“A lie can travel halfway around the world while the truth is putting on its shoes.” Mark Twain
There are few justifiable reasons for getting heavy-handed in social media. When you’re facing a defamatory reputation attack is one of them. It’s tough enough to protect your reputation from justified criticisms when you mess up, but it’s just plain unfair when someone attacks your good name without merit.
A reputation attack of this kind still requires a softly-softly approach, you don’t want to stir up any support for your attacker by being too heavy-handed, but that doesn’t mean you can’t release the hounds when warranted.
The non-legal legal approach
According to the blog search engine Technorati, 94% of bloggers will retract, edit, or delete incorrect information if you contact them. That’s good news, because that’s the approach you should take when being defamed online. Rather than hand this immediately to your attorney and incur the extra expense, your first contact should be a direct email or letter. The tone of the letter should be friendly but firm. Explain that the author of the defamatory content has made a mistake in their statement. Provide them with correct information and explain that the continued publication of the inaccurate comments will hurt you financially.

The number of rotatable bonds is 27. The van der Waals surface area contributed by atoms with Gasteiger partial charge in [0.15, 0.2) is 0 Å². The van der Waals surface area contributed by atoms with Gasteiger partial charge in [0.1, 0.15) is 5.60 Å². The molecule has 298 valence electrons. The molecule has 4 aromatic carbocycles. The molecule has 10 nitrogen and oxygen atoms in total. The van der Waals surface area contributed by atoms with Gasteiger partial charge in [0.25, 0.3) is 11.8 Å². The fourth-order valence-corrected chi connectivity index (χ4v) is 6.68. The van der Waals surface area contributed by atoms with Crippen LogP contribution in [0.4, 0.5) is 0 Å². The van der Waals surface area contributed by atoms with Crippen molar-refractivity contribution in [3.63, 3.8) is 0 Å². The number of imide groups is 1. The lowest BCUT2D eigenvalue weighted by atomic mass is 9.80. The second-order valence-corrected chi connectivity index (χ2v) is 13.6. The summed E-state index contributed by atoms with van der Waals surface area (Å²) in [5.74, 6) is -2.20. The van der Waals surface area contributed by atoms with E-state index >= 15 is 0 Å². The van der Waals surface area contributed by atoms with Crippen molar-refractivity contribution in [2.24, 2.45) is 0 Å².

Your goal here is to avoid putting their backs against the wall. If you start out with a full on “cease and desist” letter, you may panic them in to doing something that could be further detrimental to your reputation—such as trying to invoke a David versus Goliath story with their audience. Instead, a casual email will suffice in letting them know that they have made a mistake, showing them how to make things right, and subtly implying that any lack of cooperation will leave you with no choice but to pass the matter to your legal counsel and pursue litigious recourse.